When you hire a tradesperson to do a job, you expect the work they do to be good quality. While most home improvement jobs result in a finish everyone is happy with, sometimes people are left with something that doesn’t meet their expectations.
Establishing exactly when work doesn’t meet standards can be difficult, but sometimes the cases are clear cut – for example, if the work is obviously faulty, or a project can’t be signed off by a building regulations inspector.
This guide breaks down what you can do if you’re concerned with the quality of your tradesperson’s work.
How you proceed with a case where work isn’t up to scratch depends on exactly what the issue is. There are a few different situations people can find themselves in, including:
- The finished job isn’t what you expected it to be – whether it looks different from what you imagined, or isn’t quite what you asked for.
- The work appeared fine at the time but now you have a problem with it that has made you question the quality (for example you’ve noticed a leak).
- You’ve realised that the tradesperson used different or inferior materials to the ones you asked for or were promised.
- You weren’t issued with a certificate for work that you should get with certain jobs (such as installing new electrical circuits).
- Building Control didn’t inspect the project at the correct points and wasn’t able to sign off the work.
Is it just a matter of opinion?
Ask any two experienced builders to do the same job, and the chances are they will do it in two completely different ways.
While there are some strict requirements for certain jobs – especially when it comes to safety – some methods and techniques are simply best practice or convention. Often there is no “right” answer, and their approaches are a matter of preference and habit.
This means that when it comes to assessing work standards, it can be difficult to pin down exactly when work isn’t up to scratch, as a second opinion from another tradesperson can be just that – an opinion.
The key is determining if there are specific faults that mean the work isn’t substandard, and if those faults are down to poor workmanship.
Do you have a written quote?
If you’re unhappy with the finished result, having a detailed written quote for the work can help you reach an agreement with the tradesperson.
Our guide to quotes and contracts will show you how to get the most from them.
Detailed quotes should cover things like the specific materials that should be used, meaning you can ask the tradesperson to make the work right according to the quote if it seems that corners have been cut.
If the work is not how you expected, but nothing in the quote covers the issue, you can ask the tradesperson to make changes, but they may want to charge more if it involves redoing work or carrying out additional work.
If you’ve noticed a specific fault with the work, then you should raise it with the tradesperson – many will offer guarantees on their work and will be keen to rectify issues, especially if they know you intend to leave feedback about their work. Read our article on insurance and guarantees to see if this can help you.
What if work doesn’t meet regulations?
For bigger jobs, such as extensions or loft conversions which alter the structure of your home, the work will need to be inspected and signed off by the Building Control department of your local authority or an approved inspector, to ensure that it meets standards for safety and energy efficiency.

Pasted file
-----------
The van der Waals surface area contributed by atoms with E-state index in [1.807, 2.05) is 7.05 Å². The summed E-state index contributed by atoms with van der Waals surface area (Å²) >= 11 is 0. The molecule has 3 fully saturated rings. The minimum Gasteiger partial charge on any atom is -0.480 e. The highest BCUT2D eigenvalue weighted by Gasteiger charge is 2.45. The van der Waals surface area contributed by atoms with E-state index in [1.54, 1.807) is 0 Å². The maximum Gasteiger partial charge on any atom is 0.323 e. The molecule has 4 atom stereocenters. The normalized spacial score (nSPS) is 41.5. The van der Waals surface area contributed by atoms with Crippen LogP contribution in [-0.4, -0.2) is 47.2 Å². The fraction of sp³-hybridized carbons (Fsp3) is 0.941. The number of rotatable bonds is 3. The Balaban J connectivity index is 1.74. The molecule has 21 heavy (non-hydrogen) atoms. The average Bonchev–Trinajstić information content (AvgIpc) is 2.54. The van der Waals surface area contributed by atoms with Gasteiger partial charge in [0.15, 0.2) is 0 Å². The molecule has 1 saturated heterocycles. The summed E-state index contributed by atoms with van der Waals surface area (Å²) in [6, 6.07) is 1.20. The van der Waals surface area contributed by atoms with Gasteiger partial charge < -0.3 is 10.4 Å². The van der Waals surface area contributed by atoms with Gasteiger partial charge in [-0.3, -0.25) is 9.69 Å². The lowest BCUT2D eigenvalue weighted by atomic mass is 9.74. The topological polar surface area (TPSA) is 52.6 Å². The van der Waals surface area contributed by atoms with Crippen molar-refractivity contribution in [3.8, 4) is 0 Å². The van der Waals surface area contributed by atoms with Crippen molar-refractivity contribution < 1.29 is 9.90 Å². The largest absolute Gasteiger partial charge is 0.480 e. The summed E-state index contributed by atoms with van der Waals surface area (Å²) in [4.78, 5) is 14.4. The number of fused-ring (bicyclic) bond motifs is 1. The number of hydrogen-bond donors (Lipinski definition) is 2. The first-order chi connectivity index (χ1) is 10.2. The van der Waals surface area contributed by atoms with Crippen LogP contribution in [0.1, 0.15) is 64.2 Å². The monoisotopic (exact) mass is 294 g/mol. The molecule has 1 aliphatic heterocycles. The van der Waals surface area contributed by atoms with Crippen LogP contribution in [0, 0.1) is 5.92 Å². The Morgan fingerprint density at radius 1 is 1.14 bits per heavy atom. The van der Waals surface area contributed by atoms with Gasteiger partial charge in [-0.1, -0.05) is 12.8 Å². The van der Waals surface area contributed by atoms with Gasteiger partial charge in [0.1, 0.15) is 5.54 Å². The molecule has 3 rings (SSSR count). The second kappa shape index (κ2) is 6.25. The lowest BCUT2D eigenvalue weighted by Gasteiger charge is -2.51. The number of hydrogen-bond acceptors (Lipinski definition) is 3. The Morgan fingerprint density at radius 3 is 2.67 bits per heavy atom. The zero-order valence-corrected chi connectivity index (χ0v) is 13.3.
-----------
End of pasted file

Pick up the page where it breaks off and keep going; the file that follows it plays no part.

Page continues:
Similarly, jobs such as electrical work will need certification, which can be issued by the tradesperson who carries out the work as long as they are registered with a Competent Person Scheme.
If you are not given the correct certification, or if Building Control doesn’t approve the work, you should contact your tradesperson and insist that they make the work right.
In the case of missing certification, contact the scheme that your tradesperson belongs to, as their membership will depend on them abiding by their rules on conduct.
What if I can’t make contact or they refuse to put the work right?
If you are confident that the work is substandard and the tradesperson is unwilling to make it right or has broken off contact, then you may want to pursue a claim against them.
Any documentation you have will be helpful in the process of making a claim, particularly written quotes and contracts with your original tradesperson.
Retain any written correspondence such as emails and text messages, and make notes about what you discussed in phone calls and face to face conversations.
If the rectification work is such that you need to hire another tradesperson to put it right, make a record of all the costs incurred as this will form part of your claim.
If you hired your tradesperson through MyBuilder, our experienced customer service team can provide impartial advice on the options you can take to help you reach a satisfactory solution with your tradesperson.
You could also check if they are a member of any trade bodies that may also provide mediation services.
If you are unsuccessful, you may want to go forwards with a claim.
Making a claim
Making a civil claim should be the last resort if you have been unable to settle a financial dispute in any other way.
Before you start your claim, you should send the tradesperson what is known as a letter before claim or letter before action, a formal notice that lays out your claim and what you want in return, giving them a chance to respond before you initiate action.
For more details on writing a letter before action and making a claim, read our guide on deposits.